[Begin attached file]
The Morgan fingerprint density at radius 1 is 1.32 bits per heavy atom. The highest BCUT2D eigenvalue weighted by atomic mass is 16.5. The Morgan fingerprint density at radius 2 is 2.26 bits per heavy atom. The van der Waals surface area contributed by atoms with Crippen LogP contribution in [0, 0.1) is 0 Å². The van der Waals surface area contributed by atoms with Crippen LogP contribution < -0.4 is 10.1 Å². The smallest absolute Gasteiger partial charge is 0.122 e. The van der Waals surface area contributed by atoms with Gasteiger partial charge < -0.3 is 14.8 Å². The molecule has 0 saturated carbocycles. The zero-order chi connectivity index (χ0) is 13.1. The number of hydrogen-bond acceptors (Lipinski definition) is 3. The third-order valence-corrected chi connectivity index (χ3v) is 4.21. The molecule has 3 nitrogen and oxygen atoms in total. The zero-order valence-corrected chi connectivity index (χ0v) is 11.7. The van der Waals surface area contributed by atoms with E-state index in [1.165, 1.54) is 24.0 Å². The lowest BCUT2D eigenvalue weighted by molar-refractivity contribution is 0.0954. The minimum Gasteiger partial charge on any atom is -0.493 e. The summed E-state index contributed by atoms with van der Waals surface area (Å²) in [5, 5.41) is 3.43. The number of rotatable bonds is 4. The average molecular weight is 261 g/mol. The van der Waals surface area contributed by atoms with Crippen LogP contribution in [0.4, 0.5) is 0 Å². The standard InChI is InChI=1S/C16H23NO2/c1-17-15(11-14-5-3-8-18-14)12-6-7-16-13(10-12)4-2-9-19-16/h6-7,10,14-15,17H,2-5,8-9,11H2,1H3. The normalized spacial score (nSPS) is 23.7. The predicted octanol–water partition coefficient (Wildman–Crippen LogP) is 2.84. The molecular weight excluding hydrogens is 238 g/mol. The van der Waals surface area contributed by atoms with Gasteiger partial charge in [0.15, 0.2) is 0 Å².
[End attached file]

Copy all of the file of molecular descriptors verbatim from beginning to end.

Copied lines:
The Morgan fingerprint density at radius 1 is 1.32 bits per heavy atom. The highest BCUT2D eigenvalue weighted by atomic mass is 16.5. The Morgan fingerprint density at radius 2 is 2.26 bits per heavy atom. The van der Waals surface area contributed by atoms with Crippen LogP contribution in [0, 0.1) is 0 Å². The van der Waals surface area contributed by atoms with Crippen LogP contribution < -0.4 is 10.1 Å². The smallest absolute Gasteiger partial charge is 0.122 e. The van der Waals surface area contributed by atoms with Gasteiger partial charge < -0.3 is 14.8 Å². The molecule has 0 saturated carbocycles. The zero-order chi connectivity index (χ0) is 13.1. The number of hydrogen-bond acceptors (Lipinski definition) is 3. The third-order valence-corrected chi connectivity index (χ3v) is 4.21. The molecule has 3 nitrogen and oxygen atoms in total. The zero-order valence-corrected chi connectivity index (χ0v) is 11.7. The van der Waals surface area contributed by atoms with E-state index in [1.165, 1.54) is 24.0 Å². The lowest BCUT2D eigenvalue weighted by molar-refractivity contribution is 0.0954. The minimum Gasteiger partial charge on any atom is -0.493 e. The summed E-state index contributed by atoms with van der Waals surface area (Å²) in [5, 5.41) is 3.43. The number of rotatable bonds is 4. The average molecular weight is 261 g/mol. The van der Waals surface area contributed by atoms with Crippen LogP contribution in [0.4, 0.5) is 0 Å². The standard InChI is InChI=1S/C16H23NO2/c1-17-15(11-14-5-3-8-18-14)12-6-7-16-13(10-12)4-2-9-19-16/h6-7,10,14-15,17H,2-5,8-9,11H2,1H3. The normalized spacial score (nSPS) is 23.7. The predicted octanol–water partition coefficient (Wildman–Crippen LogP) is 2.84. The molecular weight excluding hydrogens is 238 g/mol. The van der Waals surface area contributed by atoms with Gasteiger partial charge in [0.15, 0.2) is 0 Å².